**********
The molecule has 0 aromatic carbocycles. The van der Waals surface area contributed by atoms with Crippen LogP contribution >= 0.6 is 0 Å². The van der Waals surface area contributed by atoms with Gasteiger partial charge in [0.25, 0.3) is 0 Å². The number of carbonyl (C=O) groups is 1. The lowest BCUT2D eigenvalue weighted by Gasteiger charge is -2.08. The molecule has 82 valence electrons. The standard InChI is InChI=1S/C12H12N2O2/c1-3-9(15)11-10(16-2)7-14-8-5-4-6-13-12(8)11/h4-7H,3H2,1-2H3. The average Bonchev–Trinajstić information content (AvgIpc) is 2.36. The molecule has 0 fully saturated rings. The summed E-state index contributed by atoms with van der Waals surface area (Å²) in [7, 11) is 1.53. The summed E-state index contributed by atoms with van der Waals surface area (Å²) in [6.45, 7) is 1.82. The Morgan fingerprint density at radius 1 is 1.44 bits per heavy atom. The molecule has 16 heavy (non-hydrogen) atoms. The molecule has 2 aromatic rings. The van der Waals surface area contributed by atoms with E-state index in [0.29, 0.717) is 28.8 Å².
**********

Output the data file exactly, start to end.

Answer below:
The molecule has 0 aromatic carbocycles. The van der Waals surface area contributed by atoms with Crippen LogP contribution >= 0.6 is 0 Å². The van der Waals surface area contributed by atoms with Gasteiger partial charge in [0.25, 0.3) is 0 Å². The number of carbonyl (C=O) groups is 1. The lowest BCUT2D eigenvalue weighted by Gasteiger charge is -2.08. The molecule has 82 valence electrons. The standard InChI is InChI=1S/C12H12N2O2/c1-3-9(15)11-10(16-2)7-14-8-5-4-6-13-12(8)11/h4-7H,3H2,1-2H3. The average Bonchev–Trinajstić information content (AvgIpc) is 2.36. The molecule has 0 fully saturated rings. The summed E-state index contributed by atoms with van der Waals surface area (Å²) in [7, 11) is 1.53. The summed E-state index contributed by atoms with van der Waals surface area (Å²) in [6.45, 7) is 1.82. The Morgan fingerprint density at radius 1 is 1.44 bits per heavy atom. The molecule has 16 heavy (non-hydrogen) atoms. The molecule has 2 aromatic rings. The van der Waals surface area contributed by atoms with E-state index in [0.29, 0.717) is 28.8 Å².